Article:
This week Amazon outlined a shipment goal of delivering 50% of its shipments with net zero carbon by 2030. With the EU also introducing regulations on heavy duty vehicles, the pressure on the industry to act is increasing. eDelivery looks at some of the other players in the space and the commitments they have made on sustainability.
DHL Deutsche Post Group
The company has set itself a target of zero emissions by 2050. However, closer is its 2025 goal of increasing carbon efficiency by 50% compared to 2007 levels.
As of the end of 2017, DHL said it had increased carbon efficiency by 32% since 2007.
DPD is hoping to reduce CO2 emissions by 10% per parcel in 2020 compared to 2013.
The company hopes to use a combination of transport efficiency, new fulfilment options such as click and collect and alternative fuels to hit the target. For example, in France it is using natural gas and electric vehicles.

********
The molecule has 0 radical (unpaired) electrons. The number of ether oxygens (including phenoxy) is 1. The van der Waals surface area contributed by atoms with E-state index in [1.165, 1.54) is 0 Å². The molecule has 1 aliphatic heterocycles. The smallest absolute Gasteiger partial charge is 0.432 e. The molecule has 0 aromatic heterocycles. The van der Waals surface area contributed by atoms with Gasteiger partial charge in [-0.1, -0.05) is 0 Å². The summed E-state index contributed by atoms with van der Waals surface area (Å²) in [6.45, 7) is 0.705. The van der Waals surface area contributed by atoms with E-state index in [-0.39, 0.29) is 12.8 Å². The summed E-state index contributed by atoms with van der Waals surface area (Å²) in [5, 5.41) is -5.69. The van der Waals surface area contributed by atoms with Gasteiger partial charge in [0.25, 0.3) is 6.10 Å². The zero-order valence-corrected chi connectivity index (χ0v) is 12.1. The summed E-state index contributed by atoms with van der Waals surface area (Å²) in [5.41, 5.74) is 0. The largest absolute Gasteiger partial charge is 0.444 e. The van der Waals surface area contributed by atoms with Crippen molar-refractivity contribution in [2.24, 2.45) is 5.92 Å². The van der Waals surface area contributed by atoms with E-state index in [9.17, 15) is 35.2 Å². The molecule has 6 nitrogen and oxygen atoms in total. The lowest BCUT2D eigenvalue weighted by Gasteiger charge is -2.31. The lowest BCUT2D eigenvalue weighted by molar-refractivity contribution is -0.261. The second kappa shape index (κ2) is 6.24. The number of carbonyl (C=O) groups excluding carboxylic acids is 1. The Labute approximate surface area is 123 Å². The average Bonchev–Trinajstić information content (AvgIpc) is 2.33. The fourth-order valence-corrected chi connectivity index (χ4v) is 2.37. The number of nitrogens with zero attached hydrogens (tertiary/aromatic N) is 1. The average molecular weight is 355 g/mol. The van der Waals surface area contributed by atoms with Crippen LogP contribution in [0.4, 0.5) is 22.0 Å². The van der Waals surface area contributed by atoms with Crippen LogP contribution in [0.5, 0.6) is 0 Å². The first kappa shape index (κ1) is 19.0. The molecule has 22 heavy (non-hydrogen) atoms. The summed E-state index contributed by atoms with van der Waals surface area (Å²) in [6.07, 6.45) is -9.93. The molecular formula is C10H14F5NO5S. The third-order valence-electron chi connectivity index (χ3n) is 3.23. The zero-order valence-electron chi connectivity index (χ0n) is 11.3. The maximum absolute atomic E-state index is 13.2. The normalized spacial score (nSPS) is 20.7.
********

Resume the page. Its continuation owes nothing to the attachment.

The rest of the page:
FedEx’s goals focus mainly on its air fleet, which it notes is one of the places where it has the greatest environmental impact. The company wants to cut aircraft emissions 30% in 2020, increase vehicle efficiency by 30% by 2020 and get 30% of jet fuel from alternative fuels by 2030.
The company has expanded its use of electric and hybrid trucks, using power-assisted tricycles and claims alternative jet fuels will be ready to use from 2020.
UPS hopes to reduce greenhouse gas emissions from global ground operations 12% by 2025. It also says it will generate 25% of electricity from renewable sources by 2025 and for 40% of global ground fuel to be alternative fuel.
Although the company fell short of its goals for 2017, it claims ongoing investment will “accelerate progress toward” the goals. Initiatives include joining a smart grid consortium in the UK that will enable simultaneous recharging of electric vehicles. IN Dublin, it has been using an “eco package hub”, which is a movable distribution centre which foot or bike couriers can use.